MANILA, Philippines — Local and international environmental, health and human rights organizations have called on Canadian Prime Minister Justin Trudeau to take action on the Canadian garbage illegally dumped in the Philippines.
Environmental watchdog EcoWaste Coalition sent letters to Trudeau and Environment Minister Catherine McKenna last Jan. 30 to urge the Canadian government to resolve the problem involving 103 containers of mixed garbage shipments, which contain approximately 2,500 tons of garbage.
The mixed waste has been dumped illegally in the Philippines between 2013 and 2014.
“The dumping of Canadian wastes in the Philippines is immoral and illegal,” EcoWaste National Coordinator Aileen Lucero wrote in the letter released to the media on Tuesday.
“We respectfully request that the Canadian government provide a clear and definite date by which it will repatriate its garbage so that this protracted ordeal can finally be promptly ended,” she added.
EcoWaste said the garbage shipments from Canada were declared as scrap plastics for recycling, which violates the DENR Administrative Order stating that “no importation of heterogeneous and unsorted plastic materials shall be allowed” and that “all plastics shall have no trace of toxic materials.”
The environment watchdog also said the shipments violated the Basel Convention on the Control of Transboundary Movement of Hazardous Wastes and Their Disposal, which states that “the state of export shall ensure that the waste in question are taken back by the exporter or the generator or, if necessary, by itself into the state of export.”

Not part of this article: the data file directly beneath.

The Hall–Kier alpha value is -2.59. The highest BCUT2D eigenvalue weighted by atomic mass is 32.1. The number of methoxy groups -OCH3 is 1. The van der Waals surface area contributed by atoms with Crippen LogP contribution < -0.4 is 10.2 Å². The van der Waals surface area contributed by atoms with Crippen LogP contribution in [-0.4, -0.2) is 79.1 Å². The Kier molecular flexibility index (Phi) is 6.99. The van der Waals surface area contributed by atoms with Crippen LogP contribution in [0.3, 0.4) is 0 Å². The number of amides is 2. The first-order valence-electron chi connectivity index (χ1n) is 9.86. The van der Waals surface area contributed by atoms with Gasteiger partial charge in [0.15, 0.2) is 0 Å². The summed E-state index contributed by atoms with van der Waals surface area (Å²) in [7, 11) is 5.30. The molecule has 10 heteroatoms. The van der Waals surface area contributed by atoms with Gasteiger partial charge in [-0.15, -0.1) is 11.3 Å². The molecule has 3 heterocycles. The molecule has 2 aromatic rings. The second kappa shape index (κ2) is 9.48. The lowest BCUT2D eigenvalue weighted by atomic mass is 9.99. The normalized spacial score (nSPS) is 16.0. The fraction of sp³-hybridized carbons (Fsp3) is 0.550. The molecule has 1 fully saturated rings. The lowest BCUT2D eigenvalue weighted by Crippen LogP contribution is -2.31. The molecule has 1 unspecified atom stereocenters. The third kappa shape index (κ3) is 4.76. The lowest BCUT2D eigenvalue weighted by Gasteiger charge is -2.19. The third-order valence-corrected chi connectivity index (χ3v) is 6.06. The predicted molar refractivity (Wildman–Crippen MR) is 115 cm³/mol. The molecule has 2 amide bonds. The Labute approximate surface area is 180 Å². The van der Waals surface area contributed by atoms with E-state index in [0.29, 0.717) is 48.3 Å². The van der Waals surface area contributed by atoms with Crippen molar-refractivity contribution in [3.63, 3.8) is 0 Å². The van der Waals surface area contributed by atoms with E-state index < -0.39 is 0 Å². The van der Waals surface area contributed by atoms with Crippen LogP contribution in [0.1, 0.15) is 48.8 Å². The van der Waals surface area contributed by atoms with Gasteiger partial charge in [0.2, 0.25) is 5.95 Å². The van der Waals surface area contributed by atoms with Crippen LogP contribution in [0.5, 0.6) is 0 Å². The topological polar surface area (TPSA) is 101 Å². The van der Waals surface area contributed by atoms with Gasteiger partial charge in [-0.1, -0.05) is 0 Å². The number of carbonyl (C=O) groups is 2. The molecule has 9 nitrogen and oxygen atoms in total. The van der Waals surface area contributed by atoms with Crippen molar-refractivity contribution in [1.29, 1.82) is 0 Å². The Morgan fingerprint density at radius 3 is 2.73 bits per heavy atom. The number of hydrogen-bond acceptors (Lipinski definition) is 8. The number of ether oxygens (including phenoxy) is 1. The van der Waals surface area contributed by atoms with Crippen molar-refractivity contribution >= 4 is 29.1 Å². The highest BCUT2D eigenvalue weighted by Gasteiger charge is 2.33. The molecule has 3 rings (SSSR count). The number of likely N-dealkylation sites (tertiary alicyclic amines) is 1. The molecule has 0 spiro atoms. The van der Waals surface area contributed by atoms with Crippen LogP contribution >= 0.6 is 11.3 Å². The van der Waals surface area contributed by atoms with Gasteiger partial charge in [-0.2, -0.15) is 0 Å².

Canadian and international organizations backed the call of EcoWaste to get the garbage repatriated.
In a letter sent to Trudeau on Monday, Feb. 11, the groups also urged the prime minister to ensure the expeditious return of the wastes to Canada and for the country to ratify the Basel Ban amendment.
“We call on you to take the following actions they (EcoWaste Coalition) have requested: 1) ensure the expeditious return to Canada of the wastes illegally exported from Canada and dumped in the Philippines, as is required by the Basel Convention, and 2) ratify the Basel Ban amendment, which would prohibit the export of hazardous waste for any reason from more developed countries to less developed countries,” the groups stated.
They stressed that the treaty on the control of transboundary movements of hazardous waste and their disposal is an important UN agreement “to uphold environmental responsibility and environmental justice.”
The groups that signed the letter include Canadian Environmental Law Association, Basel Action Network, Citizens’ Network on Waste Management, European Society for Environmental and Occupational Medicine, Greenpeace Canada, Health and Environmental Justice Support International, and the Toronto Environment Alliance. /ee
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